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Isla Fisher Is “Cautiously Optimistic” About a Third Season of ‘Wolf Like Me’

[This story contains spoilers from the season two finale of Wolf Like Me.]

In the final scene of season two of Peacock’s comedy-drama Wolf Like Me, Mary (Isla Fisher) gives birth to her baby with boyfriend Gary (Josh Gad), revealing its identity as a wolf. Anxiety over whether their child would be a human or animal was at the center of most of the conflict throughout the show’s second season. But the streamer has yet to announce if audiences will get to see how Mary, Gary and his daughter Emma (Ariel Donoghue) will handle life raising a wolf offspring in a potential season three.

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“Right now, we don’t know if we’re going to get to make Wolf Like Me 3. But it’s such an exciting time to be on Peacock, and when we do make it, they really let us push the boundaries and create the series we want to,” Fisher tells The Hollywood Reporter in the conversation below. “I think that, given the feedback and how entertaining and relatable and funny people have found season two, I’m cautiously optimistic that we’ll get to make a third, particularly because we ended on such a cliffhanger.”

In the series created by Australian filmmaker Abe Forsythe, Mary is woman by day and wolf by night when a full moon strikes, a physical trait that’s caused her to be closed off to people until her world collides with Gary and Emma’s, quite literally during a car crash in season one. It’s that facet of Mary’s personality that makes her most dissimilar from Fisher, the actress says.

“She’s someone who’s so lonely and that’s the opposite of my personality,” Fisher explains. “I’m super gregarious. I love to socialize and hang out with people, and Mary’s someone who’s not really comfortable with others.”

It’s by making people laugh that Fisher, known for roles in comedic films like Wedding Crashers, Bachelorette, and Confessions of a Shopaholic, found her social footing. Remarking about her “complicated cultural identity,” she says, “I was born in Oman and then I was raised in Cambridge, and we lived in Brunei in Iran and then we moved to Australia, so I went to lots of schools, and I think the way that I learned to make friends and feel comfortable about myself was by making jokes and tapping into my inner idiot. On like a deep level, I feel the safest when I’m being funny, because I feel like it’s easy to make friends that way.”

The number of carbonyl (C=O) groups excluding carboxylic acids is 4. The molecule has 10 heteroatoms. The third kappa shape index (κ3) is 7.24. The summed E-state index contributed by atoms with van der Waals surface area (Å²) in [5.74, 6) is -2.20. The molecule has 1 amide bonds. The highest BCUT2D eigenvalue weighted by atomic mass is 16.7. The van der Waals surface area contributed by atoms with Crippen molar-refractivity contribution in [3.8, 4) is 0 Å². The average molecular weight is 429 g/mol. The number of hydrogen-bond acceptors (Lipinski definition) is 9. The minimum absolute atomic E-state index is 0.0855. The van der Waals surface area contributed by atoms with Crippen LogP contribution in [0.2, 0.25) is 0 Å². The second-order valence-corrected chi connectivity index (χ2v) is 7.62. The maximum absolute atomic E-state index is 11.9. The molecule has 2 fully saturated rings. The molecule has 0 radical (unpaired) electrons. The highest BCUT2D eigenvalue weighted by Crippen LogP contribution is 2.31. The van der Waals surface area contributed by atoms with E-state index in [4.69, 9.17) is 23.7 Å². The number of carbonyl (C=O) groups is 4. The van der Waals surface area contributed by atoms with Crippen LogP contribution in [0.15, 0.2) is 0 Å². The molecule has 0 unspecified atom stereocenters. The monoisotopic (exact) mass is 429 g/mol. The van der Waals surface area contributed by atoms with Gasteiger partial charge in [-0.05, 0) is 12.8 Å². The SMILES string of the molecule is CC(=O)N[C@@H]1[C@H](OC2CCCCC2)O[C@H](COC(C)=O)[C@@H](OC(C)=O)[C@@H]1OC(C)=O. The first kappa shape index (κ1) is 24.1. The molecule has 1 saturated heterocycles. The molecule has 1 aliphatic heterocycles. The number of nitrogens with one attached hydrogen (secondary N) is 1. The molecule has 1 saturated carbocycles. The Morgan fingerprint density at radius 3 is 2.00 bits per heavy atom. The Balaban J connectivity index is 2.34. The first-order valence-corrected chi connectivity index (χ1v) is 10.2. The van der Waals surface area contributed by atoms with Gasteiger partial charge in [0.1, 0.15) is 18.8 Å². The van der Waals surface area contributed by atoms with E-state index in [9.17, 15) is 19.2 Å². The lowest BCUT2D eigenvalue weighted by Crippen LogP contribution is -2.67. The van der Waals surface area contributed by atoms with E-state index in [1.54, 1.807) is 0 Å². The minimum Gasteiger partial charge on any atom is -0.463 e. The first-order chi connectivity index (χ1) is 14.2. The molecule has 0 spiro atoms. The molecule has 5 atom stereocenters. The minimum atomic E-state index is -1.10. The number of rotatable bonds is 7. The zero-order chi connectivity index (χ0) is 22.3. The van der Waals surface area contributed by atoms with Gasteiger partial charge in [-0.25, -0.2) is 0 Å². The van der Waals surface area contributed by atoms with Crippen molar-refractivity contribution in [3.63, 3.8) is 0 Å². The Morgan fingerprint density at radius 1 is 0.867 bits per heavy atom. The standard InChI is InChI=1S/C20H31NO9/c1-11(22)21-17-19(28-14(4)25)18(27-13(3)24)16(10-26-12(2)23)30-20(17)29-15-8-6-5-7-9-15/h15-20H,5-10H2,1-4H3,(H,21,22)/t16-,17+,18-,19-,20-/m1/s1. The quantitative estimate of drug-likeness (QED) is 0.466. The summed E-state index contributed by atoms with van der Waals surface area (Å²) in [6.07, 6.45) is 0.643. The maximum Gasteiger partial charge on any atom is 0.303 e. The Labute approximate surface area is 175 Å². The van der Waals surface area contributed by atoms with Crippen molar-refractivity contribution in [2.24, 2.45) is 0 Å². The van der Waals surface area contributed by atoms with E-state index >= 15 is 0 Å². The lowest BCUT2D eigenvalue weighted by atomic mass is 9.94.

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What attracted you to Wolf Like Me as an actress and an executive producer?

Originally, I was in Australia due to COVID and my friend, Bruna Papandrea, who’s a producer for Made Up Stories, contacted me and pitched me this idea, and I thought it was really interesting. I know it’s about a wolf — normally, I’m not really attracted to sort of heightened ideas — but it was kind of a metaphor that the wolf brings us deeper into the character’s personal development and relationship struggles. I felt like the wolf represented how shame can be like a monster that creates a barrier in relationships. And I hadn’t read a love story or a rom-com, or a script about relationships that wasn’t about the beginning of a relationship where everybody was on their best behavior, and they just fell in love because the way a character peels an apple is exactly the way that you peel an apple and you’ve got so much in common. These characters were just so flawed, and they were both mourning losses in different ways. And Mary, my character, was so isolated and she was sort of a hero and a villain, and it just felt really unusual.

And then, obviously, the ingredient of the filmmaker — I thought Abe Forsythe’s film Little Monsters was brilliant, and I thought he could handle this sort of mind-bending genre where the tone is just so out there that it could, within someone else’s hands, just flop. But he really knows how to do this better than anyone. And then I love Josh Gad. I’ve always wanted to work with him. And it was shooting in Australia while we were there for COVID, so it was all kind of perfect. Everything just seemed to fall into place.

How unique of an experience was it to shoot this project in Australia?

There are so many brilliant Australian filmmakers and actors and stories, and there is so much amazing content coming out of Australia. But, logistically, you know my husband has a big career, we’ve got three children, and obviously their education comes first, and it’s very hard to just wrangle everything over to that side of the planet, so I felt very lucky to get to shoot there. I love working with Australian crews. Everyone’s attitude is just so down-to-earth; there’s no hierarchy, everyone just mucks in and helps out. It’s a lot of jokes and it’s very relaxed yet everyone’s very hardworking.

Abe Forsythe told THR there was something “fascinating” about your energy that made you right for the role of Mary. Do you see any parts of yourself in her?